Stability, states, and interactions of the enzyme PMM/PGM by NMR and multivariate analysis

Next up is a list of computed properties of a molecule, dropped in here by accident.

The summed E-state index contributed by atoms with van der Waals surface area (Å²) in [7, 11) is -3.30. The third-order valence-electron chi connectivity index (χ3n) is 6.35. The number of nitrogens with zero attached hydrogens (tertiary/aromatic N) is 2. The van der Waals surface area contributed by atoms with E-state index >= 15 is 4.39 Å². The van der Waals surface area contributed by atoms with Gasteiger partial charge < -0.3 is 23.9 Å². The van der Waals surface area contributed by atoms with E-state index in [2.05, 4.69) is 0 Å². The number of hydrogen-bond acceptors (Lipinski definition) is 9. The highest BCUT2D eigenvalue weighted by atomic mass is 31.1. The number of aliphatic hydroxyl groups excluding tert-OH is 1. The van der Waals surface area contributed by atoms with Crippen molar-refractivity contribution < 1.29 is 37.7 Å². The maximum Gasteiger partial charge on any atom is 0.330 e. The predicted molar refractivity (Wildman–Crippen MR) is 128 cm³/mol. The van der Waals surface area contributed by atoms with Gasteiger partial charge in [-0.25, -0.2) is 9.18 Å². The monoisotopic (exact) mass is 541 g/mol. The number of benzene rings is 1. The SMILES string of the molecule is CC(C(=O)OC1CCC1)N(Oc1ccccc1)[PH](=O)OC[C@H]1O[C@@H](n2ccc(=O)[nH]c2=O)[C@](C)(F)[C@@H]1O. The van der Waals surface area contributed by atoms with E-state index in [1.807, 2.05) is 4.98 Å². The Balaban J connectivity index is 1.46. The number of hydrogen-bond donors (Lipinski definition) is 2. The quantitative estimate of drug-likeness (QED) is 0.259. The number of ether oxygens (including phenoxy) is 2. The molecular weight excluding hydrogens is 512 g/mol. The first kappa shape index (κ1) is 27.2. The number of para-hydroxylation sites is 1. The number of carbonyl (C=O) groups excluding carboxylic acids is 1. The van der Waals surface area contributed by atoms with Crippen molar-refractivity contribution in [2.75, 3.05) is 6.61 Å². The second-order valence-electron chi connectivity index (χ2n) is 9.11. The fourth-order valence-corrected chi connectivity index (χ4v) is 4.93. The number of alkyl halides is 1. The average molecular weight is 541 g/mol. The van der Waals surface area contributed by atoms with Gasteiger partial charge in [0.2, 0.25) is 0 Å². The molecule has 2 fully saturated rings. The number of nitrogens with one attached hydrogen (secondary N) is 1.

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Phosphomannomutase/phosphoglucomutase (PMM/PGM) contributes to the infectivity of an opportunistic human pathogen Pseudomonas aeruginosa by participating in carbohydrate biosynthesis. As a phospho-transfer enzyme, PMM/PGM catalyzes reversible conversion between 1- and 6- phosphosugars via a bisphosphorylated hexose intermediate rotating 180[degree symbol] in the catalytic cleft. Although PMM/PGM is well studied both structurally and kinetically, the mechanisms of its intramolecular and intermolecular communication are less well understood, especially in solution. Multiple solution NMR techniques are used in this dissertation's work to reveal information on PMM/PGM interactions at the atomic level. NMR-detected hydrogen exchange in combination with molecular dynamics and electrostatic calculations found phosphorylation of active Ser108 residue stabilizes PMM/PGM by attracting domains together. Responses of PMM/PGM to various phosphosugars were characterized by NMR-detected titrations. The large set of assigned peaks were analyzed by various types of principal component analysis (PCA) to derive binding isotherms, over-arching relationships among phosphosugar ligand binding reactions, and equilibrium shifts of PMM/PGM during its catalytic cycle. PCA was also found to be able to extract binding isotherms directly from non-interpreted 2D NMR spectra of complexes forming in solution. Procedures were identified that are reliable for obtaining the binding isotherms, regardless of the spectral peaks being in the fast, slow, or intermediate exchange regimes, or mixtures thereof. Applying PCA to time-domain NMR data also yields binding isotherms from titrations in fast or slow exchange. The algorithm readily extracts from an MRI movie its time courses, such as breathing and heart rate in chest imaging. To enable the community to exploit these new capabilities, we have developed the multi-platform software named TREND to track equilibrium and non-equilibrium population shifts among 2D data frames. The principal components obtained represent the main changes among the data frames. Besides binding isotherms and time courses, the main changes extracted by TREND can be any variety of population shifts. TREND can reconstruct the series of measurements from selected principal components. TREND supports multiple data formats, including raw NMR data, images, movies, lists, and spreadsheet files. The software can also be used for data clustering or noise filtering.
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